Editor's notes: This story is the latest installment in a joint initiative by The Associated Press and Associated Press Media Editors on the fiscal crisis facing U.S. states and cities, how state and local governments are dealing with severe budget cuts and how American lives will change because of it.
SPRINGFIELD, Ill. — Drowning in deficits, Illinois has turned to a deliberate policy of not paying billions of dollars in bills for months at a time and created a cycle of hardship and sacrifice for residents and businesses helping the state carry out some of the most important government tasks.
Once intended as a stop-gap, the months-long delay in paying bills has now become a regular part of the state's budget management and forced businesses and charity groups to borrow money, cut jobs and services and take on personal debt. Getting paid can be such a confusing process that it requires begging the state for money and sometimes has more to do with knowing the right people than being next in line.
As of early last month, the state owed on 166,000 unpaid bills worth $5 billion, with nearly half of that amount more than a month overdue, an analysis of state documents. Hundreds of bills date back to 2010 and the actual amount owed is likely higher because some bills are still in the pipeline.
While other states with budget problems have delayed paying their bills, the backlog in Illinois is unmatched, experts say. Year after year, Illinois builds its budget on the assumption that it will pay its bills months late — essentially borrowing money from businesses and nonprofits that have little choice but to suffer the financial hardship.
The unpaid bills range from a few pennies to nearly $25 million. In early September, for example, Illinois owed $55,000 to a small-town farm supply business for gasoline, $1,000 to a charity that provides used clothing to the poor, $810,000 to a child-nutrition program.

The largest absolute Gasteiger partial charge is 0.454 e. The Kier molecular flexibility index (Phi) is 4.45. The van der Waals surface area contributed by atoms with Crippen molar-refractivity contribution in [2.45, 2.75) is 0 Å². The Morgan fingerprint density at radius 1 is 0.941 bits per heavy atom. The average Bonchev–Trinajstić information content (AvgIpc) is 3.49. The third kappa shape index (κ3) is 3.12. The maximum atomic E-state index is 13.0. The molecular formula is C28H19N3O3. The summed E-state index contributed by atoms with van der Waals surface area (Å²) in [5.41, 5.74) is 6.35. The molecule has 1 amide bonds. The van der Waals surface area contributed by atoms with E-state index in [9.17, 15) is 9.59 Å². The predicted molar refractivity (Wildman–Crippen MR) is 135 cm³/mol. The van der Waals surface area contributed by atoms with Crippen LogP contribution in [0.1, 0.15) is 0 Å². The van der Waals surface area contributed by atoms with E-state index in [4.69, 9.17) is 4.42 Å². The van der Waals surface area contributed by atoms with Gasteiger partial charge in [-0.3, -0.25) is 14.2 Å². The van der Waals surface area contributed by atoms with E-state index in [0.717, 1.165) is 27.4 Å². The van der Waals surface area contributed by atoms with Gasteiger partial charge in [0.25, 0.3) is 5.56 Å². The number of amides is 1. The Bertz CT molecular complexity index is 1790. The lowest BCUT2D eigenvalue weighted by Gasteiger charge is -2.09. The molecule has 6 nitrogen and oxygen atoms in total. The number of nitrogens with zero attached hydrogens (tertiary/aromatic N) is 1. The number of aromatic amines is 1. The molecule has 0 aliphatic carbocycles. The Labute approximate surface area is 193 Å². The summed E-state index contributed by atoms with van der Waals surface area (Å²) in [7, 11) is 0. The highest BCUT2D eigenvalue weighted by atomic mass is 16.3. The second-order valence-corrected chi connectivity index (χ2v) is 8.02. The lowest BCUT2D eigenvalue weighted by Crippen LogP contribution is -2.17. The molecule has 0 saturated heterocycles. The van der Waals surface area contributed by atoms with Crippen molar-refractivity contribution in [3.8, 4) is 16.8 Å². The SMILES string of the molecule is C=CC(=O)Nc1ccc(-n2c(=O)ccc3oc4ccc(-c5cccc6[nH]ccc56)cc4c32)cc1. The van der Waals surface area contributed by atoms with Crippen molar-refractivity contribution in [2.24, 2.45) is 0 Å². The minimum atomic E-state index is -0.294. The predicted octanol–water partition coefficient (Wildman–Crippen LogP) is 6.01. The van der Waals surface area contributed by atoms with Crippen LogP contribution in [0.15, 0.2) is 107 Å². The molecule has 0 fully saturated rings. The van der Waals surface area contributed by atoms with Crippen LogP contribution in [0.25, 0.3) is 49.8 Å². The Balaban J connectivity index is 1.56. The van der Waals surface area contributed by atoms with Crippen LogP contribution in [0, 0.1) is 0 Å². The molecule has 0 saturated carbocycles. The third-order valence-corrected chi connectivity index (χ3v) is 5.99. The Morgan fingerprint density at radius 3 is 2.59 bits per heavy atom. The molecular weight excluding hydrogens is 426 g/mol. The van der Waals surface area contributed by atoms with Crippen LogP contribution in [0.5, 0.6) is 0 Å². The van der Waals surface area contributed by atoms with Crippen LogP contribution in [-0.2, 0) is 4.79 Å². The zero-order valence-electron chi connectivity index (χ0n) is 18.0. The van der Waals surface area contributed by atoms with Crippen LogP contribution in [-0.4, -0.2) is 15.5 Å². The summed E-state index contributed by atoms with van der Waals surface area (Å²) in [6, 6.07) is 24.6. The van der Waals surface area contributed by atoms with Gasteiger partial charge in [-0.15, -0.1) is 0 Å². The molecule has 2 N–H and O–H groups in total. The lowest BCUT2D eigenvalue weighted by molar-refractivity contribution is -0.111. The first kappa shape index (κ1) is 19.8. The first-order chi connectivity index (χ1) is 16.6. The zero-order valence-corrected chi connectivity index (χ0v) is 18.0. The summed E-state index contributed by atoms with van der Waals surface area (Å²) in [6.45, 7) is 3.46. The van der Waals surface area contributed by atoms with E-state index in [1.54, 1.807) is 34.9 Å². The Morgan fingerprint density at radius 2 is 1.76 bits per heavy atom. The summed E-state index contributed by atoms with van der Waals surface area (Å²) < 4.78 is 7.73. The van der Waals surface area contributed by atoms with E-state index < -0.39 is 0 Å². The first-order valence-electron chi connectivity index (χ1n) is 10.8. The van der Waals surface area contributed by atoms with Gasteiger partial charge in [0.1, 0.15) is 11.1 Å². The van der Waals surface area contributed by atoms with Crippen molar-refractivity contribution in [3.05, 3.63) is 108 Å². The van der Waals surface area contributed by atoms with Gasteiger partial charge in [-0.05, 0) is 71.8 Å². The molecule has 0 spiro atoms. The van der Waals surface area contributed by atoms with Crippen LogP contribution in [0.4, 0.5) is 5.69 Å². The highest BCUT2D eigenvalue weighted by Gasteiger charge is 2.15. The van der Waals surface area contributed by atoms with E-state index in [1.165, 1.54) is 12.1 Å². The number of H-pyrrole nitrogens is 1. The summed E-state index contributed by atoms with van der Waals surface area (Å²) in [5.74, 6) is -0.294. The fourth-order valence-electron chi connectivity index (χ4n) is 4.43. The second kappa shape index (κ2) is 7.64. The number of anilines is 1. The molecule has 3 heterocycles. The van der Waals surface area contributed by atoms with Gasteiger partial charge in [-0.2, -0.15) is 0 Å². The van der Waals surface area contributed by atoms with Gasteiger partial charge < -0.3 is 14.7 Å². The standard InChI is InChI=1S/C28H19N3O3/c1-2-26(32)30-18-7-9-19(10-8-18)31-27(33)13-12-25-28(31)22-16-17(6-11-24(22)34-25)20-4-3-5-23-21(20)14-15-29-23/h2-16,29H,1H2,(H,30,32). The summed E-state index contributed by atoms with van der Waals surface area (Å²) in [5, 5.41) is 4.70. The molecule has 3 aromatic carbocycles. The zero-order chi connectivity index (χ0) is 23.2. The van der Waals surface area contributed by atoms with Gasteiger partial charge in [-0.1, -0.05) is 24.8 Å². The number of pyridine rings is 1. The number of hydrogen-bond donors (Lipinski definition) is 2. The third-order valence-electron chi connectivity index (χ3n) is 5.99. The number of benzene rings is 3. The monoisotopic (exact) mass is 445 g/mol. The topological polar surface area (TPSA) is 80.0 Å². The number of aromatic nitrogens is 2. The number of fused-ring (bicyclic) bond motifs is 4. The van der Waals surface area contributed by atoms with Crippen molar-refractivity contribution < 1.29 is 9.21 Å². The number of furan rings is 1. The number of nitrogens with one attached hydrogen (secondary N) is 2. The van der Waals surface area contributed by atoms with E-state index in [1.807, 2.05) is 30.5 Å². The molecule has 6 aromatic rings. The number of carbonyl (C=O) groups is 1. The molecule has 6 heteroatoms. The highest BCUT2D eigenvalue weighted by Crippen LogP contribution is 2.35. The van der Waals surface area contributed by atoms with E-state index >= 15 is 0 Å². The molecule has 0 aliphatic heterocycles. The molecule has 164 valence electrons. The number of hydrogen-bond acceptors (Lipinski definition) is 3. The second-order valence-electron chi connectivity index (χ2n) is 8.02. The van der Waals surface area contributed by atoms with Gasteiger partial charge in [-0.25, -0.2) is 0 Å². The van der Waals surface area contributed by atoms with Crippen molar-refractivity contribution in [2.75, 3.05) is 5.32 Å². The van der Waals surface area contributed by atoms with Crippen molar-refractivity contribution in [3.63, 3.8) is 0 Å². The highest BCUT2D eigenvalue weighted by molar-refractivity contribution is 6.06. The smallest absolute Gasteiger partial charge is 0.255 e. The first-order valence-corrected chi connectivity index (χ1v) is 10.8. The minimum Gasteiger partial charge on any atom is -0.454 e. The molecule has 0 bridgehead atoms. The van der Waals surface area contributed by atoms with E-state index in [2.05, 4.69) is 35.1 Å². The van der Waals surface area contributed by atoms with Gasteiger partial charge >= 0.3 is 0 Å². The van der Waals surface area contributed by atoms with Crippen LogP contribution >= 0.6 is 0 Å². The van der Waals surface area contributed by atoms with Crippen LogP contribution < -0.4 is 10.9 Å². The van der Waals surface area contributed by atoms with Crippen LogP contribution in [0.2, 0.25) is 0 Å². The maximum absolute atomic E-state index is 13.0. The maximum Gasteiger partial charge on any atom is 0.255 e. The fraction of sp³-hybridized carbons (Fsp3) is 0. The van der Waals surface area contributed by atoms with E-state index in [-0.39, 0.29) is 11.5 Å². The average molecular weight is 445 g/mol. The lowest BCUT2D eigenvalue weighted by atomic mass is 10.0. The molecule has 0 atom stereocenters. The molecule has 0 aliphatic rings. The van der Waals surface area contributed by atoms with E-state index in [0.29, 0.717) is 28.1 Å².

Even death involves delays in Illinois. Funeral homes were waiting for $2.8 million in overdue reimbursement for burying indigent people.
Leigh Ann Stephens wrote a letter in August "asking, pleading" for $50,000 the state owed to the DuPage Center for Independent Living, where she is executive director. It was the third time in two years that she had sent a hardship letter warning the center, which helps people with disabilities live outside of costly nursing homes, would close if it wasn't paid.
The letter got results, for now, but it hasn't reversed cuts. Stephens has laid off one of eight employees, stopped opening on Fridays, cut back hours for part-time workers and reduced salaries 7.5 percent for herself and the other full-time worker. Like their clients, most of the employees are disabled, coping with blindness, loss of hearing, cerebral palsy and more.
"This is not just a job for me," Stephens said. "It's a way of life. I can be angry. I can be sad. I can be so mad that I cry. I have thrown things across the room."
The delays have prompted little public outcry, perhaps because so much attention has been focused on other budget battles or there is not one politician or agency to blame. It also reflects resignation from some vendors who no longer expect the corruption-plagued Illinois government to function properly.
"We've become accustomed to it," said Suzanne Young, who has had a hard time getting the state to pay her business, Rockford Map Publishers. "Being angry is not going to change it."
Illinois leaders join in bemoaning the crisis but haven't been able to find a solution.